Tuesday hearing After the Republican was determined last month The committee voted to vote for chief executives of Twitter and Facebook in response to unusual steps taken to limit the spread of New York Post articles on its platform. The article reportedly focused on emails sent by Biden’s son Hunter Biden. The Washington Post has not confirmed the email.
The Chief Executive Officer eventually voluntarily agreed to appear before the panel. Graham said in a statement that the hearing would focus on “censorship and suppression” of the articles and would provide lawmakers with “a valuable opportunity to review the operations of the companies of the 2020 election”.
Dorsey and Zuckerberg defended handling New York Post articles at last month’s hearing. Yet they are not out of the woods on this issue. Twitter has changed its policies in response to the backlash, and Dorsey apologized for taking the extreme step of blocking URLs for articles.
Sen. Marsh Blackburn (R-Tenn.), Who heads the committee’s technical task force, plans to interrogate officials about a recent conversation he has had with an Ed-Ed editor of the New York Post The decision of the tech companies to limit their decisions. Articles circulated.
Democrats, meanwhile, plan to focus on Trump’s use of social media to spread unfounded claims about mail-in ballots and voting machines. Blumenthal accused the companies of giving the president a megaphone to make “a blatant attempt to reverse the will of the electorate” to lie. He said the companies’ efforts are only “baby steps” and have asked them to take more responsibility for their services.
Blumenthal said that any Google executive, who owns YouTube, was called to testify at today’s hearing. He criticized Google for being less aggressive of misinformation than Facebook and Twitter. He also said that he hoped the committee could hold a series of hearings on technical issues in the future, addressing issues including antitrust and section 230.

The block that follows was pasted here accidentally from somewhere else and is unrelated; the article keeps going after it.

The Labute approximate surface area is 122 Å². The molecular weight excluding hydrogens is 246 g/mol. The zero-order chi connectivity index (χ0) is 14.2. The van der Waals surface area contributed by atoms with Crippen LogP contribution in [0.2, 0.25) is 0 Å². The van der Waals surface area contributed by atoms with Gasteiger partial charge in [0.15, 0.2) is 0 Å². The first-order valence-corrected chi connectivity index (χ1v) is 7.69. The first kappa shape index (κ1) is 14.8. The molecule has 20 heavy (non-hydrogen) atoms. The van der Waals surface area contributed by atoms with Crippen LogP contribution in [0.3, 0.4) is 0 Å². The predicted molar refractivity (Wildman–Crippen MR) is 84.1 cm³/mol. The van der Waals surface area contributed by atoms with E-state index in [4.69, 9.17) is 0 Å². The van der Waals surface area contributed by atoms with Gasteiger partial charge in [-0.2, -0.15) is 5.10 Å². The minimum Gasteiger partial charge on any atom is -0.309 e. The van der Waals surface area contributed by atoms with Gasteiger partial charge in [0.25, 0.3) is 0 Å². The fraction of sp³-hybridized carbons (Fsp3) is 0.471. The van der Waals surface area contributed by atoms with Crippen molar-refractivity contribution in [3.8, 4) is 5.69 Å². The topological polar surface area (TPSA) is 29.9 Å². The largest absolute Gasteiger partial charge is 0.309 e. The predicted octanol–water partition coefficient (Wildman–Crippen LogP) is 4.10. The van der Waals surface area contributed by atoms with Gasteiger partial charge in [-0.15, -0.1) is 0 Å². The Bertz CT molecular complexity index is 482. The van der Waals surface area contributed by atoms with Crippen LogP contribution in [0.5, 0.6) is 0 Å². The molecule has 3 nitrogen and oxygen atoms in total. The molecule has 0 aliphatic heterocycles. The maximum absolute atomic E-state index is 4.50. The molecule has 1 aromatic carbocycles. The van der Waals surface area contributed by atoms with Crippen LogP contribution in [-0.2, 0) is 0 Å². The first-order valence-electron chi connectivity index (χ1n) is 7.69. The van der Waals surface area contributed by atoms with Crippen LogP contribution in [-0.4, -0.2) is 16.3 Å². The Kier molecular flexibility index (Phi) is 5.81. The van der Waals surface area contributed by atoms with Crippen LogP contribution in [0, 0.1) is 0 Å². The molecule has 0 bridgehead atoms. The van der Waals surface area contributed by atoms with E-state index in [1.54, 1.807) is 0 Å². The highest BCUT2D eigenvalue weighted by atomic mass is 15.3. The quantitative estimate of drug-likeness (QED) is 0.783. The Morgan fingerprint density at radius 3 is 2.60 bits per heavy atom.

Blumenthal also called the Republican focus a “political rebellion”.
“This hearing is a betrayal of the real victims of the real harm caused by Big Tech,” he told Dorsey and Zuckerberg. “You have repeatedly failed the American public.”
The hearing could provide a major preview of Democrats’ major concerns with social media companies as they prepare to regain control of the White House. The Biden campaign has had a publicly controversial relationship with Facebook and repeatedly accused the company of not going enough to stop the dissemination of election-related misinformation. Democrats are also pushing for more aggressive antitrust enforcement against the tech industry, and the Federal Trade Commission is expected to file an antitrust lawsuit against Facebook earlier this month.
Repeated hearings have given lawmakers a platform to air their grievances with Silicon Valley, but so far there has been little meaningful regulation from them.
The final appearance of Zuckerberg and Dorsey was focused on intentionally overhauling a law that protects Internet companies from a lot of legal liability for their users’ posts, but be upfront about labeling and censorship claims Gone.
“We’ve taken action on tweets from leaders around the world, including the president,” Republicans said in response to inquiries about the fact-checking label.
“Wannabe troublemaker. Pop culture fanatic. Zombie nerd. Lifelong bacon advocate. Alcohol enthusiast. Tv junkie.”